For those of you who've never heard of it, it's like making your own screen printed shirts or bags, but without the complicated and pricey supplies and equipment. You're limited only by your own imagination, and maybe the difficulty of your image (really detailed pictures might be tough to do; you'll understand more when I go through the step-by-step).
So when you've got a strong ethnic background and identity like I do (and Paula, too, in fact!), it's fun to find items that let you show your pride. For us, it's anything Finnish! And unfortunately, Finnish items aren't always easily found. So I thought I'd make something for my wee-est munchkin. She loves her Paappa (Grandpa) more than anything, so I decided to make her an "I love Paappa" shirt.
|Measuring stencil against shirt.|
- Freezer Paper (normally used to wrap around food for the freezer. It has a waxy, shiny side and a smooth, matte side. It's found on rolls right beside the wax paper, parchment paper and aluminum foil in your local grocery or department store)
- a stencil idea or pre-made stencil
- your garment, or fabric for a bag or whatever you plan to make
- X-acto knife
- fabric paint (I used Tulip Soft Matte paint in Grape, and Fashion Fabric Paint in Sapphire Pearl, Bright Green Shiny and Sapphire Sparkle)
- one or more foam brushes
You can print directly on the matte side of the freezer paper; or
You can print onto regular paper and trace your image from the regular paper onto the freezer paper.
I chose to attempt to print directly on the freezer paper. I'd seen this on other blogs and it had been done successfully, so I thought, what the heck? I cut a piece of freezer paper into 8 1/2" x 11" size so it would fit in the printer, and I put it in the manual feed tray, ensuring that the printing would happen on the matte side of the paper. This is important. Don't forget this point.
Printing directly on the paper worked okay, except that the paper jammed in the printer right near the end of the print job. Thankfully, my image wasn't affected, and neither was the printer. I think next time I do this, though, I may just print on to normal paper and either trace the design or use the X-acto knife to cut through both layers.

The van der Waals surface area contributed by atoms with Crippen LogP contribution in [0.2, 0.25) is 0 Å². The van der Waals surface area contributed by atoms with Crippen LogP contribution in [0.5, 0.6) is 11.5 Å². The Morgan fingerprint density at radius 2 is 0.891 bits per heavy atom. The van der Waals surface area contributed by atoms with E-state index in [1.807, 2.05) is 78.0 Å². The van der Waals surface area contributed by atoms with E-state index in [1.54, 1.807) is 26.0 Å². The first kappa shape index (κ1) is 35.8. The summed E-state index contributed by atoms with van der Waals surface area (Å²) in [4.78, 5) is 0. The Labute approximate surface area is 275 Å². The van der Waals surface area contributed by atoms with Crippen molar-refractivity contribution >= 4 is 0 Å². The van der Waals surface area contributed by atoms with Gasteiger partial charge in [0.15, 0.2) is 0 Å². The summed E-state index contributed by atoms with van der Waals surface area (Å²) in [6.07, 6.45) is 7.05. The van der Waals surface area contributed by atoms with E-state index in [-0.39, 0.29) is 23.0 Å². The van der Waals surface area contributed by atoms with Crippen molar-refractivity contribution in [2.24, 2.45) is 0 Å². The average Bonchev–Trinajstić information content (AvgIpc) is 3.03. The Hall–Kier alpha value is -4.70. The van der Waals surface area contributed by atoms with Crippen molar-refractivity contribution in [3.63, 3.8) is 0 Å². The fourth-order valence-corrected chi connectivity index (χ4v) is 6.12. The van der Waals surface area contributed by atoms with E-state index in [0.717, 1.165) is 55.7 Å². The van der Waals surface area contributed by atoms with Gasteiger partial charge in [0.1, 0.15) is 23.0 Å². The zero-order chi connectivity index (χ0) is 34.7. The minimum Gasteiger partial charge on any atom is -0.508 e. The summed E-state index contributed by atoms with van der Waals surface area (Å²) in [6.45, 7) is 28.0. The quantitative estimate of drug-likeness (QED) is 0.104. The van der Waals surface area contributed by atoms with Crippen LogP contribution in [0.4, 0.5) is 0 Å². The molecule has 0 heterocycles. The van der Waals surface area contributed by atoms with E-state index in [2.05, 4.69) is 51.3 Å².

|Carefully cutting out the image.|
Oh, and make sure you're cutting on top of something made to withstand cutting, like a self-healing mat or cutting board. You know, so you don't mark up your furniture. (And no, I didn't do anything like that!)
|Little bits! Don't lose 'em!|
Don't forget little bits like the insides of your letters (my As and Ps!) Make sure you don't accidentally throw those away. You'll need them later!
|Stencil ironed on to shirt.|
Once you're positive your stencil is securely in place, you can start the fun stuff -- the painting!
I put dollops of paint on a paper plate for easy cleanup, and also because you're not going to be using the paint straight from the bottle.
Using your foam brush(es), dab the paint onto the stencil. I recommend going inward from the edges to avoid the possibility of getting any paint under your stencil and wrecking your image. I used two coats of paint. After this, you let the paint dry. Thoroughly. Trust me, this isn't a place where you want to rush things too quickly.
|Waiting for paint to dry is SOOO hard! :P|
|All done! Looks cute, too! :)|
While I had the fabric paint out, I drew some designs on a few pairs of Little Miss' socks that didn't have non-slip stickies on the soles. I'm not sure how well they actually work, because she was still slipping around on our laminate floors while wearing the first pair. Ah, well.
New technique challenge? A success!